Bulgarian Wine (bŭlgarsko vino) (българско вино)
Bulgaria has a growing wine scene. The closest wine region to Bansko is Melnik. Many of the mehanas in Bansko will sell house wine by the glass, a half litre or litre, with glasses usually costing 4-5 leva, half litres usually costing 10 leva and a litre costing 20 leva. The house wine is usually very drinkable, although strong (and while I am bad at following my own advice, I’d seriously recommend matching your wine with a jug of water as well).
For wine by the bottle, try Villa Melnik, or Orbelus. A great selection of wines is available at The Wine Bar 25.
- White Wine (byalo vino) (бяло вино)
- Red Wine (cherveno vino) (червено вино)
- Rosé Wine (Vino Roze) (Вино Розе)
The wine bar is a great place to hang out during Bansko’s festival season – especially if you need to take a break during the fabulous Bansko Jazz festival.
Bulgarian Beer (bŭlgarska bira) (българска бира)
The local beer of Bansko is Pirinsko. Its easy-drinking beer and a 500ml glass will cost around 4 leva. Other brands that are readily available are Kamenitsa and Shumensko. Sometimes you’ll find Zagorka. I personally don’t like the taste of Shumensko (it’s too strong in taste), but others prefer it!
In the summer months, you’ll want to try Radler. It’s a shandy of beer with either lemon or grapefruit. Great and light for a lunchtime drink or a refreshing light beer. If you don’t find it in mehanas and bars head to one of the supermarkets in Bansko or Razlog and stock up. (just make sure you leave some of the grapefruit for me).
Bulgarian Liquor – Rakia (rakiya) (ракия)
Rakia is a fruit brandy popular in Bulgaria. It’s strong, normally 40% ABV, but the homemade varieties served in mehanas may be stronger. Consume in moderation.
Bars and Wine Bars in Bansko
Wine bar 25
With 3 excellent house wines on offer from Villa Melnik and a host of wines by the bottle from Bulgaria and international producers, this is a great spot to come and try Bulgarian wine. They also serve beer and have speciality Gin nights too. Lovely outside seating at the back and cosy inside. See reviews here
Very popular in the winter months, but also drawing a good crowd in the summer months, this is on the main Pirin street. Outside seating along the pedestrianized Pirin Street. Good for a beer, cocktail or coffee if you’re heading from the new town to the old town.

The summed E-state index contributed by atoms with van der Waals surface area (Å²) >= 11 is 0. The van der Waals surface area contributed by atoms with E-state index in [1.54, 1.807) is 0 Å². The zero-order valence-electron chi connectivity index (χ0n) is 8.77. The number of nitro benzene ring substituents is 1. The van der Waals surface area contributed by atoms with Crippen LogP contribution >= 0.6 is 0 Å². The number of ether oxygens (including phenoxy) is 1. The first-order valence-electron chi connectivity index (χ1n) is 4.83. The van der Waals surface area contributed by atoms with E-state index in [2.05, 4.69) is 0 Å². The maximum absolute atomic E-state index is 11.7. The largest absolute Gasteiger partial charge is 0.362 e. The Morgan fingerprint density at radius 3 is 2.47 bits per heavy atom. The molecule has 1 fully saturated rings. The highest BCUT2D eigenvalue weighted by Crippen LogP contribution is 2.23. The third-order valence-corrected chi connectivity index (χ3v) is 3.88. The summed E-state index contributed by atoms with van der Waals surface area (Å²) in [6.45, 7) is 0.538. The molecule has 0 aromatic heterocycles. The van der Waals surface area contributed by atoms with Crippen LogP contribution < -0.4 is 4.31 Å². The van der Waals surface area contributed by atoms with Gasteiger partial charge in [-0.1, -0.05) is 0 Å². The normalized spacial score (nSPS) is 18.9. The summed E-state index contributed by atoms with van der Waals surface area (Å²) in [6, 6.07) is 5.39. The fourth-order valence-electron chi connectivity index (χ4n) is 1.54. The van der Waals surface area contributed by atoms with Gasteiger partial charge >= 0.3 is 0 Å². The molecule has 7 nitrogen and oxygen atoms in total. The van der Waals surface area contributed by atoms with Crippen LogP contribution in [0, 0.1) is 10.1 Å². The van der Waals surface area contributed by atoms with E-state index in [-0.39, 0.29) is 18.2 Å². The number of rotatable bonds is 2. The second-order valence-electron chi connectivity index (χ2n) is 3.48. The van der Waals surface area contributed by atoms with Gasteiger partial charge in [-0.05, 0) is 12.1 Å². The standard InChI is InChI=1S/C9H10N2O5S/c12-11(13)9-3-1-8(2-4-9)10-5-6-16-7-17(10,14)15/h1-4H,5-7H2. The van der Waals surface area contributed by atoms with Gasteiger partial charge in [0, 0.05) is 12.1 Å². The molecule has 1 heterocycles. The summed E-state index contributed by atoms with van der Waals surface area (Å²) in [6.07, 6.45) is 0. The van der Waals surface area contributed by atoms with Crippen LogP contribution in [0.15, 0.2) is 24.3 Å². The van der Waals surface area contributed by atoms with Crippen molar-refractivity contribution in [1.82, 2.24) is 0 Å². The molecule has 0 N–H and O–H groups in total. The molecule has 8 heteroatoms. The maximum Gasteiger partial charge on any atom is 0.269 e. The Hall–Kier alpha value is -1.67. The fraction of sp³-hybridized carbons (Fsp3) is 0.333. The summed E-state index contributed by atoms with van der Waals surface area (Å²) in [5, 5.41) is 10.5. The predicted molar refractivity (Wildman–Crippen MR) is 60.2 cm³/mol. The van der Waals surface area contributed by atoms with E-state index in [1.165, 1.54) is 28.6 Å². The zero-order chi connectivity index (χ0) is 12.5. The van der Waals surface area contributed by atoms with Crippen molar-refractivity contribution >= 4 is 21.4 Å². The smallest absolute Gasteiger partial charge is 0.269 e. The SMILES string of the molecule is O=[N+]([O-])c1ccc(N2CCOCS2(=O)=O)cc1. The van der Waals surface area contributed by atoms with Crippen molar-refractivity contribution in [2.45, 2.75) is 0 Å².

Great for speciality cocktail nights (usually Tuesdays) and also special food theme nights for Mexican and Indian. Hosts a Shisha night on a Monday during the summer. Check specials here.
Self Catering Bansko
Self-catering in Bansko is easy. All apartment accommodation have basic kitchens and fresh fruit, vegetables and meats are easily accessible with a little forward planning. Here are
Bansko Market Stalls And Sunday Market
This for us is the staple of Bansko self-catering. Each day fruit and vegetable stalls ply their trade below the main square. They usually have a great selection of in-season fruit, vegetables and some occasional herbs. Fresh herbs tend to be parsley and dill. Parsley is strong and should be used sparingly. Coriander is rarely to be found (although you may spot it in Lidl or T Market Razlog occasionally).
The small space where the market is located fills on a Sunday morning. It’s then that you’ll get local villagers bringing their wares. Whatever fruit and vegetable are in season, freshly made cheese, dried herbs, jams and chutneys. Try the homemade wine if you’re brave enough. It’s sold in recycled plastic drinks bottles. We’ve tried it once. The Mavrud was good. The Merlot was positively terrifying.
The second Sunday market is found along Tsar Simeon, near the Gardenia Hotel, by the park. There are clothes stalls, duvets, blankets, pillows and bedding. There is also a potted plant stall, which usually has potted herbs for sale also, including, once, mint. But, no, no coriander.
Buying Bread in Bansko